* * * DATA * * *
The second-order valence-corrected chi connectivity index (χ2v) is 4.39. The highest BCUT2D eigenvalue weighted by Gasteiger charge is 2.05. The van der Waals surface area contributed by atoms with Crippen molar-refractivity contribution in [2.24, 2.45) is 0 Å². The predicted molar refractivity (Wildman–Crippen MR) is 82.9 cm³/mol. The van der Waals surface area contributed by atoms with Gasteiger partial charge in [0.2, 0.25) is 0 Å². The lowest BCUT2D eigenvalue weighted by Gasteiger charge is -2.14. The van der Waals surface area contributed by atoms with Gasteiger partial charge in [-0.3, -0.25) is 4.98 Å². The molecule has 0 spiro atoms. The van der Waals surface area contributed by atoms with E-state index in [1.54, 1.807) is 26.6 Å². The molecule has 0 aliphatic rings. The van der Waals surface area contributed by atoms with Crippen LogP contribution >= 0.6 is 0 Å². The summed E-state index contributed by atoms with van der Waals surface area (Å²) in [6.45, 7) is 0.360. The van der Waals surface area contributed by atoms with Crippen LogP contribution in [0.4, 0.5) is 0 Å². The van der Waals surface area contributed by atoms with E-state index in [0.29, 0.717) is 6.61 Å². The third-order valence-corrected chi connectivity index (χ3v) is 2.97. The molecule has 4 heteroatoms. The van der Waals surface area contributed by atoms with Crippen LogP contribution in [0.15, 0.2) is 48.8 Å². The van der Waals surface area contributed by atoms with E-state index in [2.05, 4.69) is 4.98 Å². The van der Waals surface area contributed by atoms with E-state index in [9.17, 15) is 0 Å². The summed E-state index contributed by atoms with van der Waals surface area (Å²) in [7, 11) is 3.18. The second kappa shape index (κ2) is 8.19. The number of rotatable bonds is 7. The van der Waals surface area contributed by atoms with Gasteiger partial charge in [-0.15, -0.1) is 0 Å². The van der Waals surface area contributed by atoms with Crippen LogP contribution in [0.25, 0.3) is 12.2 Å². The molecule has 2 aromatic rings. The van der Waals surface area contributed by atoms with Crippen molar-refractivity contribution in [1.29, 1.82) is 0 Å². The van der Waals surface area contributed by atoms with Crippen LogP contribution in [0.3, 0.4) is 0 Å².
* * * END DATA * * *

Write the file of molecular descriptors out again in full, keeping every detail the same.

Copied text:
The second-order valence-corrected chi connectivity index (χ2v) is 4.39. The highest BCUT2D eigenvalue weighted by Gasteiger charge is 2.05. The van der Waals surface area contributed by atoms with Crippen molar-refractivity contribution in [2.24, 2.45) is 0 Å². The predicted molar refractivity (Wildman–Crippen MR) is 82.9 cm³/mol. The van der Waals surface area contributed by atoms with Gasteiger partial charge in [0.2, 0.25) is 0 Å². The lowest BCUT2D eigenvalue weighted by Gasteiger charge is -2.14. The van der Waals surface area contributed by atoms with Gasteiger partial charge in [-0.3, -0.25) is 4.98 Å². The molecule has 0 spiro atoms. The van der Waals surface area contributed by atoms with E-state index in [1.54, 1.807) is 26.6 Å². The molecule has 0 aliphatic rings. The van der Waals surface area contributed by atoms with Crippen LogP contribution >= 0.6 is 0 Å². The summed E-state index contributed by atoms with van der Waals surface area (Å²) in [6.45, 7) is 0.360. The van der Waals surface area contributed by atoms with Crippen LogP contribution in [0.4, 0.5) is 0 Å². The van der Waals surface area contributed by atoms with E-state index in [0.29, 0.717) is 6.61 Å². The third-order valence-corrected chi connectivity index (χ3v) is 2.97. The molecule has 4 heteroatoms. The van der Waals surface area contributed by atoms with Crippen LogP contribution in [0.15, 0.2) is 48.8 Å². The van der Waals surface area contributed by atoms with E-state index in [2.05, 4.69) is 4.98 Å². The van der Waals surface area contributed by atoms with E-state index in [9.17, 15) is 0 Å². The summed E-state index contributed by atoms with van der Waals surface area (Å²) in [7, 11) is 3.18. The second kappa shape index (κ2) is 8.19. The number of rotatable bonds is 7. The van der Waals surface area contributed by atoms with Gasteiger partial charge in [-0.15, -0.1) is 0 Å². The van der Waals surface area contributed by atoms with Crippen LogP contribution in [0.25, 0.3) is 12.2 Å². The molecule has 2 aromatic rings. The van der Waals surface area contributed by atoms with Crippen molar-refractivity contribution in [1.29, 1.82) is 0 Å². The van der Waals surface area contributed by atoms with Crippen LogP contribution in [0.3, 0.4) is 0 Å².